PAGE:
Physical strength and flexibility are not required. You just need your body, your breath, willingness to focus and move to your ability, not others, yours.”
The mental benefits are not all that yoga possesses. With regular and consistent yoga practice, Coetzee believes yoga works its magic in physical ways too.
“It can help improve your posture and balance, strengthen your bones and muscles, improve your flexibility, reduce back pain and tension in the neck and shoulders, along with fostering the functions of your heart and digestive, respiratory, and reproductive organs, and promoting overall healing.” said Coetzee.
The relaxing breathing techniques of this practice can also lessen built up tension in the body and help relax the muscle groups. Relaxing yourself deep into a yoga pose lowers the body’s reaction to threat and instead changes the pattens of the nerves and chemical make up into a calm state for the brain, heart and muscles. This state of biochemical relaxation enriches the blood with oxygen and reduces heart rate and blood pressure.
The physical benefits do not stop there! Other physical benefits of this practice can also include reducing pain caused from arthritis, headaches and carpel tunnel syndrome. Energy levels can be lifted ,cardio and circulatory health improved. Lastly, yoga is known to be an excellent way to tone the body and aid in weight reduction.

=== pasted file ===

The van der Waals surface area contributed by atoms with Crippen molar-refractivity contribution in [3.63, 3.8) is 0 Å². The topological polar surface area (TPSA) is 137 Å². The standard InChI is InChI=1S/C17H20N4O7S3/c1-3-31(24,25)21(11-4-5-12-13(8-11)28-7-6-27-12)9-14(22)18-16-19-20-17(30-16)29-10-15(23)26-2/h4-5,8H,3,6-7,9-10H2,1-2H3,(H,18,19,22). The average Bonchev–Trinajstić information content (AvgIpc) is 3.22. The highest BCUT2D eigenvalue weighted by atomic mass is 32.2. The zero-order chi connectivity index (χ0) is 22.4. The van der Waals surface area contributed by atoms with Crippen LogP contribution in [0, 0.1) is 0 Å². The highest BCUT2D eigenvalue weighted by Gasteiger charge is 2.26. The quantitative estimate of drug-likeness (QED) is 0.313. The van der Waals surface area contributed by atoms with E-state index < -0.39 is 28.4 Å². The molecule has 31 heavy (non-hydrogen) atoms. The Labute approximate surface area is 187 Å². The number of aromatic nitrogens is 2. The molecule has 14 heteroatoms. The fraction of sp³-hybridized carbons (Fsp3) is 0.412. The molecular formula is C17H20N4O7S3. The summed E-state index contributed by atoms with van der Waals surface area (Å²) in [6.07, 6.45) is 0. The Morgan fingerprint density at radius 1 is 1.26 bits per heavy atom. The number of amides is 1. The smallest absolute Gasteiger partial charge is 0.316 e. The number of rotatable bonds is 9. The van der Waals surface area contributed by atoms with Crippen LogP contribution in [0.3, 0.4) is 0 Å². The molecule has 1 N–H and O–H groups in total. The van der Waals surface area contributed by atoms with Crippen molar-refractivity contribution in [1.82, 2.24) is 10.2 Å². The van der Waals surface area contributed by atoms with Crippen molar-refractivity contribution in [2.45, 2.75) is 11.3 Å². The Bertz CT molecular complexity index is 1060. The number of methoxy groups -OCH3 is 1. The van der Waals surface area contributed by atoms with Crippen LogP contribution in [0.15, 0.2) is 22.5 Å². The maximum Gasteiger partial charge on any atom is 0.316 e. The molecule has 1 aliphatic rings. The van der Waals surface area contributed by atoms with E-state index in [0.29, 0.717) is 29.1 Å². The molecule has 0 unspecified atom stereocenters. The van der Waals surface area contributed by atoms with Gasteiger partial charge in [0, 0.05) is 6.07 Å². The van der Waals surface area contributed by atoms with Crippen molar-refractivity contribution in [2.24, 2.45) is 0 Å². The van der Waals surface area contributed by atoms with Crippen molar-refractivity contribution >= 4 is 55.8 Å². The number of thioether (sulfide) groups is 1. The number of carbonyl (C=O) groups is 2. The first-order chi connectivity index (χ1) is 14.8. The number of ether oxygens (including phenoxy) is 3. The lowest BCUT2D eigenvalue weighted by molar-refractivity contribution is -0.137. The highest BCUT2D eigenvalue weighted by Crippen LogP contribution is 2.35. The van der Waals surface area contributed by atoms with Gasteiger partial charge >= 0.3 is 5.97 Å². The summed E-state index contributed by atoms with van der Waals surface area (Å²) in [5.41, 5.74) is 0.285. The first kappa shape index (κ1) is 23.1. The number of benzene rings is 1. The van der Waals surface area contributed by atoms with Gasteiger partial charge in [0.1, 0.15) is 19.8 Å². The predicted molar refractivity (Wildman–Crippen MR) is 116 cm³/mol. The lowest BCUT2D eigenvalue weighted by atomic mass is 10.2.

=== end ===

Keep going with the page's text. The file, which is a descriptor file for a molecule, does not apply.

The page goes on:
An average yoga class runs for approximately 60 minutes, but for the purpose of this article let’s try a compressed yoga session for 6 minutes. Find a comfortable seated position on the floor; this could simply be sitting cross legged or sitting on your knees. Close your eyes or soften your gaze down to the floor. Take 5 deep breaths while really focusing on each breath as you inhale and exhale. Let all the stress of daily life flow out of your body and into the earth… They are no longer yours to worry about for the next 6 minutes. When you have finished your breaths, take yourself to a child’s pose. This is where you are seated with your thighs resting on your calves and you lean forward with your head pressed to the earth and your arms stretched out in front. Stay here for 3-4 minutes and feel the serenity of the pose while always keeping a focus on your breath. Once you feel centred, shift your pose to savasana (lay flat on your back with your arms by your sides). Focus your awareness to the sounds surrounding you – birds, cars, machines humming, water running. Whatever it may be just sit, listen and appreciate the world around you. Once you have done this for a while, your mini practice is over. How do you feel?
For students there are multiple yoga studios they can check out in the Newcastle area.
121 King Street, Newcastle 2300
0417 313 299
Offers student concession rates for $10 per drop in class. Valid concession ID is required.
39 Bolton Street, Newcastle 2300
0401 260 423
Payment is depending on your budget. Yoga For All is Australia’s only Pay-what-you-can yoga studio.
2/214 Brunker Rd, Adamstown NSW 2289
$13 concession rate per class.
Various Newcastle class locations
0431 296 163
$10 per class
Level 2, 372 King St, Newcastle
0408 945 080
$10 student concession rate depending on class
1/5 Mayfield Road, Mayfield
0408 945 080
$10 concession rate per class
1 Rural Drive, Sandgate
0417 267 492
$12 concession rate per class
Feature Image: Bea King, Yak Media Designer